Hey, You’re Cool! Charlie Sloth
“I could've spent a week making a hardcore rap album, but there’s no challenge in that”
“My forte is rap, urban music but that’s not all I’m about,” says Charlie Sloth, host of Fire In The Booth on UK’s BBC Radio 1Xtra. The London DJ has become a reliable figure in promoting the hottest new music in grime and rap, but these days he’s expanding into a producer role, collaborating with artists of diverse genres on his August debut album, The Plug. “I tried to incorporate some Afrobeat music, dancehall artists… all of my different elements of my influences.”
Along with his heavy radio schedule, Sloth has been touring the LP and recently announced a brand new radio show, moving at a pace that defies his name. MASS APPEAL managed to catch up with the DJ to discuss all that’s been keeping him busy.
As a DJ who also produces, is there one that you tend to like more than the other? How do you weigh your time between the two?
I get as much satisfaction out of both to be honest with you. There isn’t one that I prefer over the other. They both give me a different pleasure. Obviously I’m on the radio six days a week. Last year I did 211 live shows in clubs and festivals, so finding the time to produce and have time in the studio was one of the biggest struggles last year. But because I was so passionate about the music production and bringing that into the whole Charlie Sloth brand, I made time. It’s like anything, if you want to do it, you make it happen.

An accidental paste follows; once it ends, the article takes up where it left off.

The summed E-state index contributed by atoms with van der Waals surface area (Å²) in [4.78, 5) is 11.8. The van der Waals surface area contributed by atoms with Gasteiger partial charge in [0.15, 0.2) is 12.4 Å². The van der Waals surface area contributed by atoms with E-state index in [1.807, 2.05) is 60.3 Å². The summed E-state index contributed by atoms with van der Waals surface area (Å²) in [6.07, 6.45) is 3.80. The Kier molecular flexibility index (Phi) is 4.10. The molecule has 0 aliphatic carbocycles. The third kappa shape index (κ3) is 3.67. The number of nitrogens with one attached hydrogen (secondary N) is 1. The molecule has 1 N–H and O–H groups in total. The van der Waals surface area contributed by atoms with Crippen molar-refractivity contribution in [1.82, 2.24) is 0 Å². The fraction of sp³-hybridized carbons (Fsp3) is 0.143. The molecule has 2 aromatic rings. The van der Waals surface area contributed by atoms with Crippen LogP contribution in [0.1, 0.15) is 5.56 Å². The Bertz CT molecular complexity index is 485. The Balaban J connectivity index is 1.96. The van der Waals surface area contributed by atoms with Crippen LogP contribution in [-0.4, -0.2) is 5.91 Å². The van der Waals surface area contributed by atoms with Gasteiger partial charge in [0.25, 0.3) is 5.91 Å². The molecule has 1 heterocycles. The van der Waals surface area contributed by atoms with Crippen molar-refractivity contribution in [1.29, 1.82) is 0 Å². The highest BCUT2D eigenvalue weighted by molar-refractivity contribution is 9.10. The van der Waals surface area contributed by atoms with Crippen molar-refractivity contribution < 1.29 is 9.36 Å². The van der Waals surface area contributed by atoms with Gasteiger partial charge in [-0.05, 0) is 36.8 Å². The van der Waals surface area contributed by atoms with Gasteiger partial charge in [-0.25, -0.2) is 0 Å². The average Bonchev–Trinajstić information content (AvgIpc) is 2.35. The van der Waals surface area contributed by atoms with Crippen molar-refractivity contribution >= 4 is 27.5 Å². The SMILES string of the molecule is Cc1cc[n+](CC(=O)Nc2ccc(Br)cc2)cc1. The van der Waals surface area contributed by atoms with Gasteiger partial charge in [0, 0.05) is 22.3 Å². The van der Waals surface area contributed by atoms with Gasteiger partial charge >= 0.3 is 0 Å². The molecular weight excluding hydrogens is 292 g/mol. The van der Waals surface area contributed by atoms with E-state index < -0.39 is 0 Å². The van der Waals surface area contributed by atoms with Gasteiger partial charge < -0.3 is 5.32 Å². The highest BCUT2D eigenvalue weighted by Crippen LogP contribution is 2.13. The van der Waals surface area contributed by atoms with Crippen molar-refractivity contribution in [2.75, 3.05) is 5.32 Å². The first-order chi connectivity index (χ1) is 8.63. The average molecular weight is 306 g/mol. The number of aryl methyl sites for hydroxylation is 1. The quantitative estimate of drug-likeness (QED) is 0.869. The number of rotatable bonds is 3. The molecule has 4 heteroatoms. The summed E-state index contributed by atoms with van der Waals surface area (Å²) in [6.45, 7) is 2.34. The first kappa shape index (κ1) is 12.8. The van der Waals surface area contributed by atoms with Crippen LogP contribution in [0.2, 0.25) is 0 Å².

Talk through the main idea behind The Plug. How long was the process of making the album?
The process was about 18 months in total. We had to get it down to 22 [tracks]. But the process was to make an album that is as diverse and eclectic as possible. I wanted to show that obviously, my forte is rap, urban music but that’s not all I’m about. I tried to incorporate some Afrobeat music, dancehall artists. It was trying to include all of my different elements of my influences. I wanted to make sure that not one record on the album sounded the same. That was a big challenge for me personally, as I could have spent a week making just a hardcore rap album, but there’s no challenge in that. I’m always about challenging myself and evolving and progression. I wanted to make sure that no one record sounded the same and you couldn’t say, “That record is a bit like that record.” That’s what I wanted to achieve, especially as my debut album as a producer. I’ve got creative on so many projects, but I’ve never really let that be at the forefront of the Charlie Sloth brand. For me, I wanted to excel and become a brilliant DJ in my arena and I feel like I’ve achieved that. So I feel like I’m in a great space to be able to spread wings and allow myself to grow as a producer.